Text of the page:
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THE SAMURAI BOND: CREDIT SUPPLY AND ECONOMIC GROWTH IN PRE-WAR JAPAN

Sergi Basco and John Tang

No 5, CEH Discussion Papers from Centre for Economic History, Research School of Economics, Australian National University

Abstract: While credit supply growth is associated with exacerbating financial crises, its impact on general economic activity and long run development are unclear. To identify a causal impact, we use bond payments to samurai in nineteenth century Japan as a quasi-natural experiment and exploit variation between regions. Our proxy for credit supply, samurai population shares, is positively associated with per capita levels of firm establishment and capital investment and average firm capital. Initial samurai population share affects output per capita in the short and long run only in regions with early access to railways, mainly through the tertiary sector. Our interpretation is that increased credit supply may have a positive and persistent impact on output if a region has productivity-enhancing investment opportunities.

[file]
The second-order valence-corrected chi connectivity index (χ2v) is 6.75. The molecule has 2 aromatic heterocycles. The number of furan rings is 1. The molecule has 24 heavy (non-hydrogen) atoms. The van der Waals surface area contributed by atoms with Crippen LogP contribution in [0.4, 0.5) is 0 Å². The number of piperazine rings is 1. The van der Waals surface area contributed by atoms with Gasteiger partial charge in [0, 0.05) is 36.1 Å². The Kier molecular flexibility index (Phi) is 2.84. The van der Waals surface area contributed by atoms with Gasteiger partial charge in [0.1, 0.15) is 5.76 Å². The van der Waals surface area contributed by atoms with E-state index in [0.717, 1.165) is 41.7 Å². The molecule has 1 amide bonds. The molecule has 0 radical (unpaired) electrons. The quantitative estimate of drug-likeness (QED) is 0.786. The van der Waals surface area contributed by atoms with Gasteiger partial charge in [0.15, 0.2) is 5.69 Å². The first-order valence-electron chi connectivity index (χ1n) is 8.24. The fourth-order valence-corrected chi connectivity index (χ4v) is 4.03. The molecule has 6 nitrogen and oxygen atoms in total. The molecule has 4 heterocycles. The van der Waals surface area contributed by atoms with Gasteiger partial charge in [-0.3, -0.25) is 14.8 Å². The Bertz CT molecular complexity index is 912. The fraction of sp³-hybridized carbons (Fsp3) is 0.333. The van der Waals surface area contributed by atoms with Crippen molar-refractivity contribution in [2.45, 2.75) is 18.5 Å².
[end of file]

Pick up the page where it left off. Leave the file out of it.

Keywords: credit supply; finance-led growth; market access; railways (search for similar items in EconPapers)
JEL-codes: E51 N15 O47 (search for similar items in EconPapers)
Date: 2017-06
New Economics Papers: this item is included in nep-fdg, nep-gro, nep-his and nep-mac
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Persistent link: https://EconPapers.repec.org/RePEc:auu:hpaper:056

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